Newsletter June 1, 2023









Washington's new capital gains tax exceeds expectations

Capital gains tax collections in Washington state have surpassed expectations, with revenues totaling $849 million for fiscal year 2023 (ending on June 30) compared to the initial forecast of $248 million. This figure, collected through May 9, represents a new tax that faced constitutional uncertainties before being approved by the Supreme Court in March.

This higher-than-anticipated amount resulted from a 7% tax on the sale or exchange of assets, such as stocks and bonds above $250,000, implemented in 2021. However, caution is warranted due to the volatility of this new tax, as the state's ability to maintain these high collections remains to be seen.

Per existing statute, the first $500 million from capital gains tax collections annually funds the Education Legacy Trust Account (ELTA), supporting public schools. An excess above this amount is allocated to the state's construction budget, focusing on school construction projects. Consequently, the unexpectedly high revenue may significantly enhance educational funding and infrastructure development.

Despite this revenue boost, lawmakers remain hesitant about over-reliance on this potentially fluctuating tax source. Any surplus is therefore spent on one-time construction projects. The surplus from the current fiscal year, if sustained, could lead to an increased budget for schools, particularly in areas with lower property values.

The final tax figures could yet change, given that about 2,500 taxpayers who requested extensions still need to file their returns by October 16. If the higher revenues are confirmed, new spending would require approval during the 2024 legislative session.

While Washington currently lacks an income tax, legislators have explored other taxation methods, including a wealth tax and increased tax on multimillion-dollar property sales, to address the burden on low-income residents.

Employer duties for exempt employees under WA Cares tax

The legislature has provided conditional exemptions under WA Cares (Washington’s long-term healthcare tax) for certain eligible employees. Both employers and employees should be aware of their respective responsibilities related to these exemptions. 

Employee responsibilities: Applications for conditional exemptions under WA Cares are available. It is the employee’s responsibility to apply for an exemption if they wish to do so and to notify their employer of any changes to exemption status. Failure to do so may cause back-payment of premiums and penalties. Workers eligible for WA Cares exemptions must apply by today, June 1, to avoid paycheck deductions starting in July.

Employer responsibilities: Once employees submit a copy of their exemption approval letter from the Employment Security Department (ESD), employers:

  • Must keep a copy of the approval letters on file
  • May not deduct WA Cares premiums for exempt workers


Approval letters from ESD will list the effective date of the exemption. Employers may use these links to access the employer tool kit and other communication materials.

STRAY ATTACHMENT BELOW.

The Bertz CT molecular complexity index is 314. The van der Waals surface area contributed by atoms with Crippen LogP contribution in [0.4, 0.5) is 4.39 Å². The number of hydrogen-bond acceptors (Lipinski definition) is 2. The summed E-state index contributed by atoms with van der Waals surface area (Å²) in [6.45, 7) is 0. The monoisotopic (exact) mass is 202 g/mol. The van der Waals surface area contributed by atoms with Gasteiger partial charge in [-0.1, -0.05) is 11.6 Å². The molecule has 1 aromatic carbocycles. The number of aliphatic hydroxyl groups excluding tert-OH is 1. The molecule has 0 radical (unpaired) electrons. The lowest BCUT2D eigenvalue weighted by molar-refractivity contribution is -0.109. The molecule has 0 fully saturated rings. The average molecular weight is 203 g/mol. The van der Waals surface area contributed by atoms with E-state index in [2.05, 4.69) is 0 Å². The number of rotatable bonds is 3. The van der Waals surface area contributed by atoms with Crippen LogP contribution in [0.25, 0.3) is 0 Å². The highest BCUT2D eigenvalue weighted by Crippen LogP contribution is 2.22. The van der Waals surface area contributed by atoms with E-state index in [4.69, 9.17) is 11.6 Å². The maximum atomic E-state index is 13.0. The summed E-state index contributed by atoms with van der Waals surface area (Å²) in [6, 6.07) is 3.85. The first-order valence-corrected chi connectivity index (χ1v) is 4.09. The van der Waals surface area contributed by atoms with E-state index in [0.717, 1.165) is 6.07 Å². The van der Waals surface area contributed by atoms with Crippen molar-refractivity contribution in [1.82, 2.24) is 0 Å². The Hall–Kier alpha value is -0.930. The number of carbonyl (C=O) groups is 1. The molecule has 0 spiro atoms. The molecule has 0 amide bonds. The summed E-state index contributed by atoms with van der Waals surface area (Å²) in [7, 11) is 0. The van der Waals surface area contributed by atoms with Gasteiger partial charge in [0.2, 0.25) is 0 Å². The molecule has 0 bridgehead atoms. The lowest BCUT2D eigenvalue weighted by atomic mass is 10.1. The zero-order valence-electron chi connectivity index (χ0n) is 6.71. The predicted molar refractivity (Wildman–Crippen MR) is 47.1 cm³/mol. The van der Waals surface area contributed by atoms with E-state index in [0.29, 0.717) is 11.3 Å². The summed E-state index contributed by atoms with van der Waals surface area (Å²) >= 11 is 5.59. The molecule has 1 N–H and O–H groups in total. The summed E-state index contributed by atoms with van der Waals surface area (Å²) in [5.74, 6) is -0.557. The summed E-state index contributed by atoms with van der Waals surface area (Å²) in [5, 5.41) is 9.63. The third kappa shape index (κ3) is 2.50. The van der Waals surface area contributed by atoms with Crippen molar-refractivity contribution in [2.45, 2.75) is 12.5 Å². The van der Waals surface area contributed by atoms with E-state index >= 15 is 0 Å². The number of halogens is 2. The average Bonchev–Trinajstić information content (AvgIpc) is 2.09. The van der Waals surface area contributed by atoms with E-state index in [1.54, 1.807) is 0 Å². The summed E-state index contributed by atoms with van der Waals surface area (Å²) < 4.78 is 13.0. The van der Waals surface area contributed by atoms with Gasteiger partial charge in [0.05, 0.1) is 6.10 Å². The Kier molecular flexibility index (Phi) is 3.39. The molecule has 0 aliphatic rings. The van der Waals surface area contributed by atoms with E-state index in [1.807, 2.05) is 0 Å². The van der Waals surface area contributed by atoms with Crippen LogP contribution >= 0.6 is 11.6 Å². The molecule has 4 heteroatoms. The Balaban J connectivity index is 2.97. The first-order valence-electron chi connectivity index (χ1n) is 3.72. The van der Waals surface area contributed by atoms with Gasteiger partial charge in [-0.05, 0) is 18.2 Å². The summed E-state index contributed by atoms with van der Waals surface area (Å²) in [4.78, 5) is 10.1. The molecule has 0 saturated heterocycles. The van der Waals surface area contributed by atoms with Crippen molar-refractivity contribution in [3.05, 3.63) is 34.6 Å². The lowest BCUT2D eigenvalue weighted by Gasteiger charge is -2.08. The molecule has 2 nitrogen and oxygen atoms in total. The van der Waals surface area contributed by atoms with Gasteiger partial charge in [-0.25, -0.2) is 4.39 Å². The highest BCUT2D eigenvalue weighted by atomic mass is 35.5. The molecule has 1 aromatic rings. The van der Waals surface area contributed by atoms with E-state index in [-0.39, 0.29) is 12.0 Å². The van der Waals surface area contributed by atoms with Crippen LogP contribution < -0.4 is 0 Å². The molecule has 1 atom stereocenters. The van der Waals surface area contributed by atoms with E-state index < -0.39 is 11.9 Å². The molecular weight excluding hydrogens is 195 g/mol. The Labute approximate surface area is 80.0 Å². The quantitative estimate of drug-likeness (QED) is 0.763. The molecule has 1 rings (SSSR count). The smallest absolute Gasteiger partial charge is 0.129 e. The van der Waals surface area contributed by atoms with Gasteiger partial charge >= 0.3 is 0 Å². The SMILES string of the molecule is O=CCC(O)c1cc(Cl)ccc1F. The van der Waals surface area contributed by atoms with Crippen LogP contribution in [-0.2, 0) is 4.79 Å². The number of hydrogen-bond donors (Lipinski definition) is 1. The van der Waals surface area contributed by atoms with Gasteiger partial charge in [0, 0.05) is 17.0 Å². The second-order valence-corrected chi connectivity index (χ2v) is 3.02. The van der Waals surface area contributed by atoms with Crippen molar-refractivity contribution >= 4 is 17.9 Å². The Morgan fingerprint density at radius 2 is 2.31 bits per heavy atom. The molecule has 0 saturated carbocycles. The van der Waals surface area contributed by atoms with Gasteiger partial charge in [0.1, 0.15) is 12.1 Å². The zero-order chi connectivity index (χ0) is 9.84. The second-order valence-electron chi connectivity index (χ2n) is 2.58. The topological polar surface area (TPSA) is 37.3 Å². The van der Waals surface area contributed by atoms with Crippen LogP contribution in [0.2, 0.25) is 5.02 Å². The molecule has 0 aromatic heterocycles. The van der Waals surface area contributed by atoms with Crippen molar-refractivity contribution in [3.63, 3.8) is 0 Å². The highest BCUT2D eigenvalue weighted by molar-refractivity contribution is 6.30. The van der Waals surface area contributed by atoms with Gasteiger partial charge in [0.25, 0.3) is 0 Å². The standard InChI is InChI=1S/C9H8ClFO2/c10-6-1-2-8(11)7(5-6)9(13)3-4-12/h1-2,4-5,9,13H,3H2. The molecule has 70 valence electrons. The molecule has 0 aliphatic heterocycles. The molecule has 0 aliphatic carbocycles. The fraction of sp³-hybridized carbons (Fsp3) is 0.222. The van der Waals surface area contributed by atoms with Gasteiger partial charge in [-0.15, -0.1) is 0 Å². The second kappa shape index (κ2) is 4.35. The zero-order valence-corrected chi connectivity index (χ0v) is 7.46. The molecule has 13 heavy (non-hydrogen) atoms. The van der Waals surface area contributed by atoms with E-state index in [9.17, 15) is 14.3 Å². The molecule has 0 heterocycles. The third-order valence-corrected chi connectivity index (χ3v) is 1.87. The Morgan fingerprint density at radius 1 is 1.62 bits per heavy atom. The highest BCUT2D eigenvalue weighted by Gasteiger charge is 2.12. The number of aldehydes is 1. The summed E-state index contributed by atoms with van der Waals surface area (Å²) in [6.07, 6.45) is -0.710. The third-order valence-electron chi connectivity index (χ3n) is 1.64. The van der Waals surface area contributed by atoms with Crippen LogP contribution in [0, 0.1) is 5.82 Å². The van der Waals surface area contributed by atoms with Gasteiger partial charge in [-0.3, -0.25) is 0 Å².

Exemption pathways: Employees are eligible for exemptions from WA Cares if any of the following apply:

  • Live outside of Washington
  • Are the spouse or registered domestic partner of an active-duty service member of the U.S. armed forces
  • Have non-immigrant work visas
  • Are veterans with a 70% service-connected disability rating or higher

Workers will no longer qualify for an exemption if their conditions change, except for the veteran’s exemption, since a 70% or higher disability rating is considered a permanent exemption.

The Washington My Health My Data Act Part 1: An Overview

By Mike Hintze

This article is the first in a sequence of blog posts exploring the now-ratified Washington My Health My Data Act. Part 1 of the series offers an initial overview, and subsequent posts investigate individual components and implications of the Act in greater depth.

The ongoing blog series will delve more deeply into individual aspects of the Act and the issues it raises, including the broad scope of “Consumer Health Data,” the wide spectrum of Regulated Entities and Consumers encompassed by the Act, the confusion around effective dates, mandatory and onerous consent requirements, consumer rights, the scope and treatment biometric data, the unusual notice obligations, a comparison between MHMDA and HIPAA, the prohibition in certain geofencing, and other topics.

It’s noteworthy that this blog series began prior to the Act’s formal enactment. Now enacted, the Washington My Health My Data Act stands as a milestone in privacy legislation for 2023. It is arguably the most impactful privacy legislation since the original California Consumer Privacy Act (CCPA) was passed in 2018.

Purportedly, the Act was aimed to protect health data not covered by HIPAA, the federal law preserving the privacy of health data managed by defined “covered entities.” However, the Act deviates significantly from HIPAA, presenting a broader scope of data and imposing rigorous obligations that go beyond what is required by HIPAA. This divergence manifests significant discrepancies in how personal data is to be managed between HIPAA-covered entities and other types of entities.

The Act’s extensive jurisdiction, formidable substantive duties, combined with its ambiguously defined terms, and a full private right of action pose a considerable challenge and risk for entities striving to conform to its regulations. The Washington My Health My Data Act, through its magnitude and complexity, is not merely filling gaps but is redefining the landscape of health data privacy.

Read the full blog post

Safer Products for Washington announces important dates